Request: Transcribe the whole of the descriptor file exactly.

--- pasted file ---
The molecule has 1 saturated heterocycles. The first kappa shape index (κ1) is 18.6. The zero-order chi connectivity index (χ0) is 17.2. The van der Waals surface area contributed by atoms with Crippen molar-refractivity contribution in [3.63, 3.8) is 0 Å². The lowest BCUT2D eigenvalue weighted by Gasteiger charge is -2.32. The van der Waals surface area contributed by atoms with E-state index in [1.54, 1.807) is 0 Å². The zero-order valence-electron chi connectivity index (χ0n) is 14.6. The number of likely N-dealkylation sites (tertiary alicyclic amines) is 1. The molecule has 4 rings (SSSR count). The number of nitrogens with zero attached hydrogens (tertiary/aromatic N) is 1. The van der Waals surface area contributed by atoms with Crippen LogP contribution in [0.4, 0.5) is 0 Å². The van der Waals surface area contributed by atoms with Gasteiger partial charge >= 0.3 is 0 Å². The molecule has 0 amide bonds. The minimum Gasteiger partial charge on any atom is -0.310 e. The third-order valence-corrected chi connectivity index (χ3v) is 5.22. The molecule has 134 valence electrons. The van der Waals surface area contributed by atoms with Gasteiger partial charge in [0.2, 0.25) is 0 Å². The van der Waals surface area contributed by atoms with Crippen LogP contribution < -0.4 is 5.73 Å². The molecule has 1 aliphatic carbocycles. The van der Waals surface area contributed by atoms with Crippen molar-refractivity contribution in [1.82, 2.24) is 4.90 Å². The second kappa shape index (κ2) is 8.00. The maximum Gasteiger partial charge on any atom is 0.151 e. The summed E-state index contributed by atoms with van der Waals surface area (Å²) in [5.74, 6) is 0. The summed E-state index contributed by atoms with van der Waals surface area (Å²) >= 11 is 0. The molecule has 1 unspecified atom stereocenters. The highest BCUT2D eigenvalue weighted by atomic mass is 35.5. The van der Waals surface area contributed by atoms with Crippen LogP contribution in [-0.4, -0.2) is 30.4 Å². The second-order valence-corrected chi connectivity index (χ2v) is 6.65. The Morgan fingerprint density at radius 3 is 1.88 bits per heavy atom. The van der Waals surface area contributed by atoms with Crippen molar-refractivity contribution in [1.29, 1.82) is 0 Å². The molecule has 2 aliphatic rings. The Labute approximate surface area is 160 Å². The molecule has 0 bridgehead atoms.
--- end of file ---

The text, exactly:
The molecule has 1 saturated heterocycles. The first kappa shape index (κ1) is 18.6. The zero-order chi connectivity index (χ0) is 17.2. The van der Waals surface area contributed by atoms with Crippen molar-refractivity contribution in [3.63, 3.8) is 0 Å². The lowest BCUT2D eigenvalue weighted by Gasteiger charge is -2.32. The van der Waals surface area contributed by atoms with E-state index in [1.54, 1.807) is 0 Å². The zero-order valence-electron chi connectivity index (χ0n) is 14.6. The number of likely N-dealkylation sites (tertiary alicyclic amines) is 1. The molecule has 4 rings (SSSR count). The number of nitrogens with zero attached hydrogens (tertiary/aromatic N) is 1. The van der Waals surface area contributed by atoms with Crippen LogP contribution in [0.4, 0.5) is 0 Å². The van der Waals surface area contributed by atoms with Gasteiger partial charge >= 0.3 is 0 Å². The molecule has 0 amide bonds. The minimum Gasteiger partial charge on any atom is -0.310 e. The third-order valence-corrected chi connectivity index (χ3v) is 5.22. The molecule has 134 valence electrons. The van der Waals surface area contributed by atoms with Gasteiger partial charge in [0.2, 0.25) is 0 Å². The van der Waals surface area contributed by atoms with Crippen LogP contribution < -0.4 is 5.73 Å². The molecule has 1 aliphatic carbocycles. The van der Waals surface area contributed by atoms with Crippen molar-refractivity contribution in [1.82, 2.24) is 4.90 Å². The second kappa shape index (κ2) is 8.00. The maximum Gasteiger partial charge on any atom is 0.151 e. The summed E-state index contributed by atoms with van der Waals surface area (Å²) in [5.74, 6) is 0. The summed E-state index contributed by atoms with van der Waals surface area (Å²) >= 11 is 0. The molecule has 1 unspecified atom stereocenters. The highest BCUT2D eigenvalue weighted by atomic mass is 35.5. The van der Waals surface area contributed by atoms with Crippen LogP contribution in [-0.4, -0.2) is 30.4 Å². The second-order valence-corrected chi connectivity index (χ2v) is 6.65. The Morgan fingerprint density at radius 3 is 1.88 bits per heavy atom. The van der Waals surface area contributed by atoms with Crippen molar-refractivity contribution in [1.29, 1.82) is 0 Å². The molecule has 2 aliphatic rings. The Labute approximate surface area is 160 Å². The molecule has 0 bridgehead atoms.